Not that he was recruiting. He didn’t even try to persuade anyone to join a group, to attend a club meeting. He didn’t ask anyone how their day was, he didn’t say “hi” to passersby, and he wasn’t giving out freeze pops on the hot, muggy sidewalk.
No, the only thing he was peddling were his views. And that is what I take issue with. This man—no man, nor woman—has any right to come to campus and force their views upon the student body. Especially religious views, and especially at a public university.
Some would claim this man was simply exercising his freedom of speech. Those were his views, that’s what he thinks and he wants to spread those ideas, much in the same way I am spreading my ideas here in the opinion section of this newspaper. And that, I would say, is a decent argument. I would even agree with you if the man was preaching about world peace, about getting along with everyone, being nice to people you meet, smiling and waving at people who seem downtrodden. If he was preaching about reaching out to the poor and the meek and giving them a helping hand, that’s something I could get behind.
But he wasn’t. This man was accusing. He was damning. He told people they were doing wrong, their lives were filled with evil, and they would come to evil if they didn’t join him. Like I said, a real fire-and-brimstone preacher. Instead of trying to implore people to lead better lives for the good of humanity, he said if people didn’t lead better lives soon, they would all burn in hell.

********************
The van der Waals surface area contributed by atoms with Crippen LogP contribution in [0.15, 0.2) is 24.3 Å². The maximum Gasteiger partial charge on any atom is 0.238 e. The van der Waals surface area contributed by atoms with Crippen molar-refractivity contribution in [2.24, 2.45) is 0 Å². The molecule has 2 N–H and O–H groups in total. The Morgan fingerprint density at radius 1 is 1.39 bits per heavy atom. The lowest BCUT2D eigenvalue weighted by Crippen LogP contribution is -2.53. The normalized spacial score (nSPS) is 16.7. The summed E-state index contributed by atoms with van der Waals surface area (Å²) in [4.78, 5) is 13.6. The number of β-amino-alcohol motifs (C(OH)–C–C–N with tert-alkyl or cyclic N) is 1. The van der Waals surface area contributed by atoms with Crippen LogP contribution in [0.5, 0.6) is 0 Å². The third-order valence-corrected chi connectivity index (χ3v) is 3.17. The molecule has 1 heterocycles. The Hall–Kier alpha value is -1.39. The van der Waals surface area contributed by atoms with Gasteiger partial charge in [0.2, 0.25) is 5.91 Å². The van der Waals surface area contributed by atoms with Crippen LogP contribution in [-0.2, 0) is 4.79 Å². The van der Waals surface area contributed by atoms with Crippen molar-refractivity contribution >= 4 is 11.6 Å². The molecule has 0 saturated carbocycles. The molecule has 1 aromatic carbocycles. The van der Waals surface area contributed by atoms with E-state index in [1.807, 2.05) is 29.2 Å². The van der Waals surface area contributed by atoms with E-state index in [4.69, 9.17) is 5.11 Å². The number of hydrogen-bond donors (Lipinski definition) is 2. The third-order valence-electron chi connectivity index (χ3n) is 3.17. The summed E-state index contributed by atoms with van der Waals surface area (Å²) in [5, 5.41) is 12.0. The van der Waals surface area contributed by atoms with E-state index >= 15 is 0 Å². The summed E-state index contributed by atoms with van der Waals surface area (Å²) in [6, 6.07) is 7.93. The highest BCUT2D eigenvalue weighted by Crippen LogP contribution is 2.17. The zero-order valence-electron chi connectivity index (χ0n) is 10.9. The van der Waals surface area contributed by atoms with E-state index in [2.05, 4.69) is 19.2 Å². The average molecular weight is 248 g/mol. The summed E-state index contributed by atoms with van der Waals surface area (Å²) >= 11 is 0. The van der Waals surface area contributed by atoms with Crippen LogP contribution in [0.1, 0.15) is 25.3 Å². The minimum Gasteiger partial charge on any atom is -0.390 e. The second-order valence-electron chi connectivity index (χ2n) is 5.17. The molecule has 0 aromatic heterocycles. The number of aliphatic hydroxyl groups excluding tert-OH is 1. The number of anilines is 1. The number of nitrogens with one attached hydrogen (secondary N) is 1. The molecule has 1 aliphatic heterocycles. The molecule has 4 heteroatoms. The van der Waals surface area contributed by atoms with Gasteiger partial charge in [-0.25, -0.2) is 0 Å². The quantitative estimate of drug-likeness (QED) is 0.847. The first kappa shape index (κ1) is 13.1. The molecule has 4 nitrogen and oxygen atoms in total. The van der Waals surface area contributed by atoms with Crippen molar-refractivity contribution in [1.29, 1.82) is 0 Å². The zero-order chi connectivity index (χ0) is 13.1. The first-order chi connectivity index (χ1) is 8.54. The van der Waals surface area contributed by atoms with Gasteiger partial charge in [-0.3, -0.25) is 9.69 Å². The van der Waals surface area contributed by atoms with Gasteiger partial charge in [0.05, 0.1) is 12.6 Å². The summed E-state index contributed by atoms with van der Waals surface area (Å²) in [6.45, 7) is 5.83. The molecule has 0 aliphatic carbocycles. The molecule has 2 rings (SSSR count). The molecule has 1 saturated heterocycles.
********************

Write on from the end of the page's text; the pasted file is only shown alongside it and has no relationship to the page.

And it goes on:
Accusatory. And worse, when no student showed interest in the man’s ravings, he took to drastic measures. He stepped down from his perch of the 18-inch brick wall and confronted people directly. And then he really did it—he stopped a professor on the street, and began accusing him of being an evil person.
And then his real side came out. He accused this professor of thinking rape was okay, that rape was a good thing; that it should be allowed. He accused this man of believing that the Holocaust was not a tragedy, but a celebrated purging of a superior race. He accused a human being of agreeing with the murder of tens of millions of fellow humans.
When this professor denied, dumbfounded as to why it would even be suggested that he agreed with rape and the Holocaust, our preacher man went too far. He said the professor was wrong to think that rape was bad, and that the Holocaust was bad.
According to this man, rape is but an obstacle—in some situations—and some women deserve to be raped. According to this man, the homosexuals who died in the Holocaust were becoming a problem in Europe, and it was good that they perished.
This is where the argument is no longer religious. This is where it is no longer about First Amendment rights. These words are hateful. They are aimed only to hurt, to injure, to kill. And that is where freedom of speech stops—at hate.